For those that don’t know who Wim Hof is, he is a Dutch ‘extreme athlete’ that holds many world records for withstanding extreme cold temperatures, that he attributes to his combination of performing regularly his focused breathing techniques and exposure to the cold, he refers to this as The Wim Hof Method. These methods have been backed up by scientific studies that illustrate that this method can in fact have an influence on the Autonomic Nervous System which was always believed to be involuntary.
Having the ability to tap into the Autonomic Nervous System has the potential for individuals to see reductions in inflammation caused by chronic stress as well as boosting their immune system, making them less prone to illnesses.
Over the past 6 months, I have used the Wim Hof Method on and off but during the lockdown, I have implemented it into my daily routine as have a number of our members at ION and players at the Cardiff Blues with positive feedback all round.
The Wim Hof Method revolves around 2 key areas being performed consistently:
- Focused Breathing
- Cold Exposure
Like many others, I was sceptical of it at first and thought it to be ‘fluffy’ but now I can certainly say that I am a Wim Hof convert. During the lockdown, I have seen significant improvements in many of my recovery metrics such as a steady increase in my HRV going from the mid-70s to low 90s, resting heart rate has dropped from 44 bpm to 40 bpm and my overall readiness score has gone from low 70s to high 70s (metrics measured throughout the night via the Oura Ring). Granted these metrics will be impacted by a change in my normal routine but I am adamant that my body and mind feel a lot better from following Wim Hofs Method.
Understanding the Autonomic Nervous System
The Autonomic Nervous System is a part of our Central Nervous System that regulates a lot of the internal activities within the body – such as heart rate, breathing, digestion, sweating etc and is done so through our endocrine system (hormone control) by changing the chemical balance to influence the needs of our body and behaviours.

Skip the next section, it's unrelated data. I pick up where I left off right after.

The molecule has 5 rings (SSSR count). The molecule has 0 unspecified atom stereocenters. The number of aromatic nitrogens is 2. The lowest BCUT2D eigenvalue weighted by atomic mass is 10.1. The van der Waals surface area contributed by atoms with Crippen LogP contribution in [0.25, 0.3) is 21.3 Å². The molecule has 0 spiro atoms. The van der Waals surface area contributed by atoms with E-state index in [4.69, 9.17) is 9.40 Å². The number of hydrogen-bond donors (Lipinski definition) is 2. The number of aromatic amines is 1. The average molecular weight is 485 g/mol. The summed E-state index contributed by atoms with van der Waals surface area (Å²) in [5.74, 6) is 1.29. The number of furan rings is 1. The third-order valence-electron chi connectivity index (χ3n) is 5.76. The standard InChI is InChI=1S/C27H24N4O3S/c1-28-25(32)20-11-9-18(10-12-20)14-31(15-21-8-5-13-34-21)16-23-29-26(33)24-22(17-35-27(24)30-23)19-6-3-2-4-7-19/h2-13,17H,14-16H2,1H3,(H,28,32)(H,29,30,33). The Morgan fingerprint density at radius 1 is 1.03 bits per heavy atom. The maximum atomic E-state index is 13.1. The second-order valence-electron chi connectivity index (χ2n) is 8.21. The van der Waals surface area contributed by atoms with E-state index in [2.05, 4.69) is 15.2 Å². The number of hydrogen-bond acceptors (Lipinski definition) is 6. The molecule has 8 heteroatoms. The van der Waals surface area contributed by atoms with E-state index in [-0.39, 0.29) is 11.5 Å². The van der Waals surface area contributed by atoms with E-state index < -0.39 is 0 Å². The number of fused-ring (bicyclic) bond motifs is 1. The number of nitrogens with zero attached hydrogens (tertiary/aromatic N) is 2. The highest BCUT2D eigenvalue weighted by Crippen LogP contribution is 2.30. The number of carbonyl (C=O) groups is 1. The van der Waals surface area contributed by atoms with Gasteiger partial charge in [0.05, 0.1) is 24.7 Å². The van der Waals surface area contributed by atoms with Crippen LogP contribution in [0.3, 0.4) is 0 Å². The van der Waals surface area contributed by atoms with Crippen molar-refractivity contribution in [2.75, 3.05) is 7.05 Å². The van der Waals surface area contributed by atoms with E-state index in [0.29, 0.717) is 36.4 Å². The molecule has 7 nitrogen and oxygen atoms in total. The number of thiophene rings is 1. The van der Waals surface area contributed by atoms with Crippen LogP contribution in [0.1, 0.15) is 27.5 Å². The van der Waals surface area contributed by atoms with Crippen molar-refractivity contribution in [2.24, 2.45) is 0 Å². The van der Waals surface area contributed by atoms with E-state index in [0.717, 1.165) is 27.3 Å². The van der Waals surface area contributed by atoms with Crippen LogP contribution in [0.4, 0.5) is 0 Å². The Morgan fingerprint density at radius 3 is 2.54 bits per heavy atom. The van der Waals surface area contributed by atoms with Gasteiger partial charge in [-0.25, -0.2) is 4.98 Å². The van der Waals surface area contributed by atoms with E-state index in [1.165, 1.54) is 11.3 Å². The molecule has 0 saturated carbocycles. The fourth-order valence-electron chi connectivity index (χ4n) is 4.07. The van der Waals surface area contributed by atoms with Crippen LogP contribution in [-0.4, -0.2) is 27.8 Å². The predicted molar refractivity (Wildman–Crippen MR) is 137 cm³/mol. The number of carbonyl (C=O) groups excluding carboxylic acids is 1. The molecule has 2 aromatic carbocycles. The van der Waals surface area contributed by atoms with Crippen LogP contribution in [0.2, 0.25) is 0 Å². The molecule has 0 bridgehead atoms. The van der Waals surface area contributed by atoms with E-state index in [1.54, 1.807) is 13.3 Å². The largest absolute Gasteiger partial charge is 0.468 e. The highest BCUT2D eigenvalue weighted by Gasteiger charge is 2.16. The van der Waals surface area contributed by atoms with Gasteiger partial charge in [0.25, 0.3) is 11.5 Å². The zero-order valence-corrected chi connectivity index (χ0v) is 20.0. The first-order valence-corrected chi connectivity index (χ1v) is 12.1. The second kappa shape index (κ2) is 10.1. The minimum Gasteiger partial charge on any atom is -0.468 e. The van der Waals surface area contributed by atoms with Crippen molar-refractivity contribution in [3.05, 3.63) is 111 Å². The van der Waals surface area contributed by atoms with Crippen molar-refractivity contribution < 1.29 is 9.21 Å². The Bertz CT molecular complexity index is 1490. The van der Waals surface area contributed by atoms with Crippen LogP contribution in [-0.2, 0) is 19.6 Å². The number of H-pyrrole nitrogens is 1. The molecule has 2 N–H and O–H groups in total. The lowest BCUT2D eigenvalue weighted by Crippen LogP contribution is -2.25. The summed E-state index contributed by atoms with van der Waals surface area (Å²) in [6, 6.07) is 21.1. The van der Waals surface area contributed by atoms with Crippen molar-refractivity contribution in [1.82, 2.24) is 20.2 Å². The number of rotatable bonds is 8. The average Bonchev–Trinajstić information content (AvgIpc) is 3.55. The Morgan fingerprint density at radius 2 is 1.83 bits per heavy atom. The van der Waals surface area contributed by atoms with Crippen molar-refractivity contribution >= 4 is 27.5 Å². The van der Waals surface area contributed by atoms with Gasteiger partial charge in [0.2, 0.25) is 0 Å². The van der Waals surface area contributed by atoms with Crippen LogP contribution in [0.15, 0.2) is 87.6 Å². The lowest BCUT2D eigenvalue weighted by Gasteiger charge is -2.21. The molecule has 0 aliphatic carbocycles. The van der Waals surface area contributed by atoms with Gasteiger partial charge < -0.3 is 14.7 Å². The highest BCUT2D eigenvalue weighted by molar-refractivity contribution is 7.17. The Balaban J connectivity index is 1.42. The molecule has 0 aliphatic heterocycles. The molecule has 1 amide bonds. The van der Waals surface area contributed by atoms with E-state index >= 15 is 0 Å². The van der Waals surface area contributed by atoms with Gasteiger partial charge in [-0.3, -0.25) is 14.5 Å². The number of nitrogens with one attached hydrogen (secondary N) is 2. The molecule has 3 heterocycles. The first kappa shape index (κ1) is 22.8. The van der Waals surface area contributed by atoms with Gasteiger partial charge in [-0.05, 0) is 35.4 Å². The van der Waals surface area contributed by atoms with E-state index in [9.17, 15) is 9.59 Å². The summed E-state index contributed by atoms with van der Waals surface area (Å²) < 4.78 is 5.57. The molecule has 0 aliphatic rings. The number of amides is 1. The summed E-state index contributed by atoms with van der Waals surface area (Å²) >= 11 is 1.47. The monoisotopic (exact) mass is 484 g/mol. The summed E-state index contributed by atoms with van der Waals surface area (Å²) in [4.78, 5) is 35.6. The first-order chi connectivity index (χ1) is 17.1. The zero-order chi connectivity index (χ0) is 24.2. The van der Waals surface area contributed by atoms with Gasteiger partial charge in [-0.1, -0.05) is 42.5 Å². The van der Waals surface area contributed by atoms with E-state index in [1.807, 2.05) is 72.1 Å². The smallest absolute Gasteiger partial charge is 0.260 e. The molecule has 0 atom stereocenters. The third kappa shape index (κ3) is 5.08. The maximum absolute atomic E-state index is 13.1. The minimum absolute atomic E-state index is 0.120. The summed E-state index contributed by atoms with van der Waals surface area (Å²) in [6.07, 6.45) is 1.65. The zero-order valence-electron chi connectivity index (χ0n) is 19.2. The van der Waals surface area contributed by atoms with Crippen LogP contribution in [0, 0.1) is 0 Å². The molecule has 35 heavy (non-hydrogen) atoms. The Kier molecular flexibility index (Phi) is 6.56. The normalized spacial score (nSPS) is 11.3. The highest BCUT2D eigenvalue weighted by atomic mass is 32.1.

It has two main divisions:
- Sympathetic Nervous System (Fight or Flight)
- Parasympathetic Nervous System (Rest and Digest)
Our Sympathetic Nervous System (Fight or Flight) is highly active through the day as we react to our environment on many different levels – you’re continually exposed to high external stress from family life, work responsibilities, high-intensity training or competitive sport on a regular basis that puts a massive strain on your body and has the potential to have a detrimental impact on health and resulting performance.
Your body is ideally designed that it can react acutely to external stress – such as coping with a severe injury or preparing to fight or run from a predator. This is when your Sympathetic Nervous System becomes highly active and works fast to activate the adrenal gland that produces adrenaline which speeds up many of our bodily functions needed to combat the external stress – muscles become highly active, heart rate increases.
The benefits can also be if our bodies are being attacked internally by invaders like bacteria, viruses etc. – the sympathetic nervous system produces pro-inflammatory cytokines and white blood cells to fight these.
This all has positive effects if it happens acutely but the reality is that in today’s society our Sympathetic Nervous System is chronically activated mainly due to the stressors we face in everyday life – whether through work life, family life or large amounts of high-intensity training. This causes continued levels of inflammation within our bodies that leads to several chronic health issues that are common today – anxiety, depression, high blood pressure, sleep disorders to name a few.